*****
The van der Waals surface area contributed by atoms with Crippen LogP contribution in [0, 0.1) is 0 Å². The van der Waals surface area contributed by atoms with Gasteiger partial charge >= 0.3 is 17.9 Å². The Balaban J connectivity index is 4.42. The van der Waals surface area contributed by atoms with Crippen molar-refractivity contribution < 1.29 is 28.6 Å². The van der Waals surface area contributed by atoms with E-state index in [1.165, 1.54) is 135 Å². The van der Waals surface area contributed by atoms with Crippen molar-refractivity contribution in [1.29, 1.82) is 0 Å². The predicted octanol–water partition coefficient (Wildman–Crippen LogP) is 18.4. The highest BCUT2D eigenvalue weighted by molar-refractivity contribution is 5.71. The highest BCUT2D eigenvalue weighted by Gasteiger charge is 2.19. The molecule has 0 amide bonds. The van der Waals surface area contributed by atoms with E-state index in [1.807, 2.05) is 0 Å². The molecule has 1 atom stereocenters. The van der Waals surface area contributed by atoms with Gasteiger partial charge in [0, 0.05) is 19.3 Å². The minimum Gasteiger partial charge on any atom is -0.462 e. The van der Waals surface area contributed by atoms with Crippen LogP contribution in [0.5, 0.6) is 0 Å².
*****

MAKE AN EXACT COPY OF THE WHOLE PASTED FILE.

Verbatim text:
The van der Waals surface area contributed by atoms with Crippen LogP contribution in [0, 0.1) is 0 Å². The van der Waals surface area contributed by atoms with Gasteiger partial charge >= 0.3 is 17.9 Å². The Balaban J connectivity index is 4.42. The van der Waals surface area contributed by atoms with Crippen molar-refractivity contribution < 1.29 is 28.6 Å². The van der Waals surface area contributed by atoms with E-state index in [1.165, 1.54) is 135 Å². The van der Waals surface area contributed by atoms with Crippen molar-refractivity contribution in [1.29, 1.82) is 0 Å². The predicted octanol–water partition coefficient (Wildman–Crippen LogP) is 18.4. The highest BCUT2D eigenvalue weighted by molar-refractivity contribution is 5.71. The highest BCUT2D eigenvalue weighted by Gasteiger charge is 2.19. The molecule has 0 amide bonds. The van der Waals surface area contributed by atoms with E-state index in [1.807, 2.05) is 0 Å². The molecule has 1 atom stereocenters. The van der Waals surface area contributed by atoms with Gasteiger partial charge in [0, 0.05) is 19.3 Å². The minimum Gasteiger partial charge on any atom is -0.462 e. The van der Waals surface area contributed by atoms with Crippen LogP contribution in [0.5, 0.6) is 0 Å².